I am looking to enhance my skills in back-end technologies and would need your help in setting up a scalable microservices architecture.

Here's my project.

I have N sensors that send me data (Pressure, temperature, pollution, etc.) every second.

I would like to create a web interface that displays the latest known values from each sensor, as well as a summary with calculations on each type of data based on the sensors. I also need a history for each sensor. I am using Angular with HTTP and websockets.

To meet this requirement, I need several microservices. At the heart of this architecture, I thought of a Redis database. For historization, a MongoDB database. For microservices:

  • I have a acquisition microservice, which connects to the sensors and retrieves the data and writes it into the Redis database.
  • I have a historization service, which is subscribed to all the keys in the Redis database. When a value changes in the Redis database, it gets notified and archives it in its MongoDB database.
  • I have a microservice that performs real-time data calculations. It is subscribed to values. When a value changes, it performs calculations and writes the results of its calculations to other Redis keys.
  • I have a notification microservice. It is subscribed to keys in the Redis database. Upon a change in the Redis database, it sends a notification to web clients connected via websocket.

I deploy all of this with Docker Swarm. I have multiple instances of each microservices. In my case, it's not necessary since I don't need high availability, but the goal is to design something clean.

I have noticed a problem : If I have 5 replicas of my historization service, all 5 will be notified by Redis of a value change, and therefore, I will archive the same data 5 times. How can I avoid that ?


  • 1
    Please edit the question to limit it to a specific problem with enough detail to identify an adequate answer.
    – Community Bot
    Commented Aug 28, 2023 at 16:03
  • "In my case, it's not necessary [...] but the goal is to design something clean" - If what you want is to sharpen your skills, I would then advise you to start with a realistically complex scenario where scaling and HA are really needed. The right way(s) to scale depend a lot on your business domain, type of load, nature of your data, etc. You will also need to read up a lot on scaling and redundancy strategies, I don't think a single stackexchange answer will give you a recipe for something that can take tech giants years of refinement to figure out in their own context. Commented Aug 30, 2023 at 7:08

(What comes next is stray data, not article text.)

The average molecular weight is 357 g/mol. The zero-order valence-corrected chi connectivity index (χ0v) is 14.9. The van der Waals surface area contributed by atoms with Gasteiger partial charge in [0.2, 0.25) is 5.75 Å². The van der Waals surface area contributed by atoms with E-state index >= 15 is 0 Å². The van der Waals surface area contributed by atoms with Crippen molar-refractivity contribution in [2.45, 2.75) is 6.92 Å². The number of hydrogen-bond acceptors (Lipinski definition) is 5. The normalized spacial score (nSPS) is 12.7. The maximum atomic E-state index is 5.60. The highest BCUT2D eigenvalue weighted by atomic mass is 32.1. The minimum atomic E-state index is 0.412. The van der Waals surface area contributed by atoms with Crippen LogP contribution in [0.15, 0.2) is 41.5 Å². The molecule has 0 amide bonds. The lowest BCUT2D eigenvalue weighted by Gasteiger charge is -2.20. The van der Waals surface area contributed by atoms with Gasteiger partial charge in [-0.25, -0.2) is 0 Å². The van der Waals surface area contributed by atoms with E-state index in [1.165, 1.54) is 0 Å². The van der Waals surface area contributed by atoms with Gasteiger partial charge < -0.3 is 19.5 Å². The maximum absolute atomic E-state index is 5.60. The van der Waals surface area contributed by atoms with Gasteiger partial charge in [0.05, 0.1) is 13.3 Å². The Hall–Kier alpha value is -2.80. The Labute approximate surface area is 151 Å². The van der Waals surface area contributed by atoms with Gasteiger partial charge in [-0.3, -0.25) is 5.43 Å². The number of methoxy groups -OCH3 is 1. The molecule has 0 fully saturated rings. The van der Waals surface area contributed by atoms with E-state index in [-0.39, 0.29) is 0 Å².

2 Answers 2


To meet this requirement, I need several microservices.

Not really. You don't 'need' microservices at all. There may be good reason to decompose your architecture into smaller loosely coupled services but it's important to realize that there are also costs and downsides.

The first thing I question here is: why do you need two separate databases for current and historical data? Any database that can store a full history of the data can store the current data. From a pure data design perspective, the current data is simply the history at T-0 i.e.: the last known history. Again, there may be valid reasons for splitting history from the current data, but I'm not seeing an obvious reason for doing that.

The second question I have is: why do you need to do calculations in real time? If you are storing all the history, why not do calculations on demand? You can always store the results once they have been calculated.

As for your question about duplicate event processing, the simplest solution is for the data to be keyed in a deterministic way e.g.: the timestamp of the change. Then you can either reject duplicates at the target or allow them to overwrite each other.

Again, there could be good reasons for the design you are proposing but I get the sense that it is significantly over-engineered. Experience tells me that it's generally better to with a very simple architecture and then refine it based on real problems that you encounter. Otherwise, you may end up creating problems instead of solving them.


(found the actual question; I agree with JimmyJames that this is way harder to do as microservices than necessary)

I have noticed a problem : If I have 5 replicas of my historization service, all 5 will be notified by Redis of a value change, and therefore, I will archive the same data 5 times. How can I avoid that ?

This is a common problem in event-driven systems. You want to achieve "exactly once" semantics, which is very difficult to get right when you consider the possible combinations of services crashing at various stages of event processing.

Possible solutions:

  • design around an existing streaming data platform (e.g. Kafka) rather than building all the pieces yourself

  • a single "event converter" which just turns the event into something that can be dispatched on a message bus or through a load balancer into the actual processor instances

  • "state" flags on the input data, so it is possible for any instance of the service to check if another is already processing the same input

  • "state" flags or unique identifiers on the output data, so if you do accidentally process something twice you can detect that and only save one copy

  • de-replication (you are not Twitter, if your data is merely once a second and your N is not in the thousands, you can probably just put it on one machine)

  • You could add "idempotent processing" to the list. If nothing changes when the event is processed more than once, then you can safely reprocess or double process any events. Commented Sep 1, 2023 at 0:01

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